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Madinat al-Muslimeen Islamic Message Board
|Polio Among Hajj Pilgrims?|
|02/11/05 at 12:58:56|
| New Concern on Polio Among Mecca Pilgrims|
By DONALD G. McNEIL Jr.
Published: February 11, 2005
A case of polio reached Mecca in Saudi Arabia, Islam's holy city, just before two million Muslims made the annual pilgrimage there last month, and World Health Organization officials now say the disease could spread to other countries, carried by returning pilgrims.
In crowded nations with spotty vaccination coverage like Bangladesh and Indonesia, "there could be substantial consequences," Dr. Bruce Aylward, coordinator of the health organization's Global Polio Eradication Initiative, said in an interview from Geneva.
"This is a crucial point," he added. "We're staring at the whites of the eyes of this thing."
A spokesman at the Saudi Embassy in Washington said his country had feared the arrival of polio this year and started vaccinating 800,000 people in September, hoping to head it off before the height of the hajj, or pilgrimage, in late January.
Saudi Arabia had been polio-free since 1995, but two cases were found late last year. The first was in Jidda, the port city 40 miles from Mecca where most pilgrims disembark. The patient was a Sudanese girl who became paralyzed on Nov. 6, just after arriving.
The second, more worrisome, case was confirmed just yesterday: that of a 5-year-old Nigerian boy who developed paralysis on Dec. 15. What made it troubling, Dr. Aylward said, was that his family had lived for several years in an illegal encampment on the outskirts of Mecca, so he must have caught a strain circulating in Saudi Arabia.
Spotting new outbreaks in far-flung countries will still take weeks, experts said. Paralysis affects only about 1 in 200 carriers of the virus, symptoms can take up to 35 days to emerge, pilgrims traveling by bus or boat can take weeks to get home, and epidemiological reporting in poor countries is often slipshod.
"You want to be well into March before you breathe a sigh of relief," Dr. Aylward said.
The virus lives in the intestine and spreads through fecal-oral contact, so anything from changing a diaper to sharing a food dish or swimming in contaminated water can transmit it. Polio vaccination was not required for pilgrims, and even if it had been required, thousands arrive illegally, and many legal visitors carry forged immunization records, said the Saudi Embassy spokesman, Nail al-Jubeir.
"We have to trust the health services of the countries they come from," he said. "We can't give everyone blood tests."
Vaccinations were required for meningococcal meningitis and, in some cases, yellow fever.
Polio has been spreading from northern Nigeria since 2003, when vaccination campaigns there halted for months after Muslim imams and local politicians spread rumors that the vaccine could make women sterile or transmit AIDS, or was made with pork products.
Most cases from that outbreak have been in the largely Muslim Sahel, the band of arid land south of the Sahara stretching from Mali to Ethiopia. The remaining pockets elsewhere are also mostly in Muslim areas - Pakistan, northern India, Afghanistan and Egypt.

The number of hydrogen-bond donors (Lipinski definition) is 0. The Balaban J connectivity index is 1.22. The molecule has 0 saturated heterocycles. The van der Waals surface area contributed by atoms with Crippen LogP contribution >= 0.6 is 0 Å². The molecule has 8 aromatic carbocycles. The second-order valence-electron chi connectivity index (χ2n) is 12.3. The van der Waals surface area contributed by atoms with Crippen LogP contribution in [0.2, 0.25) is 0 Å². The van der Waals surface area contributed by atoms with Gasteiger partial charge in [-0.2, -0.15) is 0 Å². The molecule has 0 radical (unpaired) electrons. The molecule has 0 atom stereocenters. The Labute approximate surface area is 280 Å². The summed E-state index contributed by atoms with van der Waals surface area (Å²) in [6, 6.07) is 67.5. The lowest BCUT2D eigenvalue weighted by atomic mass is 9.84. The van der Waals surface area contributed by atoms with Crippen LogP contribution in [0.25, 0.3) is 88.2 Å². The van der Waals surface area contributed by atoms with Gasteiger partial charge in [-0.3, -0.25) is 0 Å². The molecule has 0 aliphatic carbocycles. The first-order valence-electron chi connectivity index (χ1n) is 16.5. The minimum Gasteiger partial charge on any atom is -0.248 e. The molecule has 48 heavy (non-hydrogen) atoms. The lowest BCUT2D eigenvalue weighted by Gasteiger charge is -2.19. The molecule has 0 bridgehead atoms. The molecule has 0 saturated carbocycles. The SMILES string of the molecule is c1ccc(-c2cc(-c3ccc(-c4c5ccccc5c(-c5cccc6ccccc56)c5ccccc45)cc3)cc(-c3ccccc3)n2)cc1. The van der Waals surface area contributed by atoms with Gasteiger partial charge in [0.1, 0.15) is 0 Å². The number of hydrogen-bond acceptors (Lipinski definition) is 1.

Each case of paralysis implies that many more virus carriers are nearby. Most victims suffer symptoms no more serious than those of flu, but even people with no symptoms can spread the virus.
In 1988, when polio was endemic in 125 countries, the annual assembly of the health ministers of all nations in Geneva declared their intent to eradicate it by 2000. That target was missed, but $3 billion in vaccination campaigns drove the disease back until it existed in only six countries by the end of 2003.
It took until last summer for world health officials and senior clerics from other countries to persuade Nigerian Muslims to accept a vaccine made in Indonesia.
By that time, paralysis cases were appearing as far west as Mali and as far south as Botswana. "In most of them, we were able to surround it and stop it from transmitting locally," said Dr. David L. Heymann, the W.H.O. director general's representative for polio eradication.
The most persistent spread was to the east. Sudan, which had been free of polio for three years, found a case from Chad in May 2004, and by late January it had 112.
Some Sudanese officials blamed refugees fleeing fighting in southern Sudan, but Dr. Aylward said that made no sense because cases were exploding in Port Sudan, the jumping-off point for Mecca.
Another urgent worry of his, he said, is that the hundreds of truckers from landlocked Ethiopia who use Port Sudan will carry polio back home, where immunization rates have fallen.
Mr. Jubeir said the thousands of doctors Saudi Arabia hires in hajj season to screen pilgrims could not detect asymptomatic cases. Also, he said, the border police have caught as many as 52,000 people a month sneaking in, mostly from Africa, through Yemen. "It's a nightmare," he said.
During the hajj, vast crowds pressed tightly together circle the Grand Mosque and stone the pillars of Satan. Thousands live in government tent cities, but many camp illegally in the mountains around Mecca with little sanitation. "Before terrorism, our biggest concern was disease," Mr. Jubeir said.
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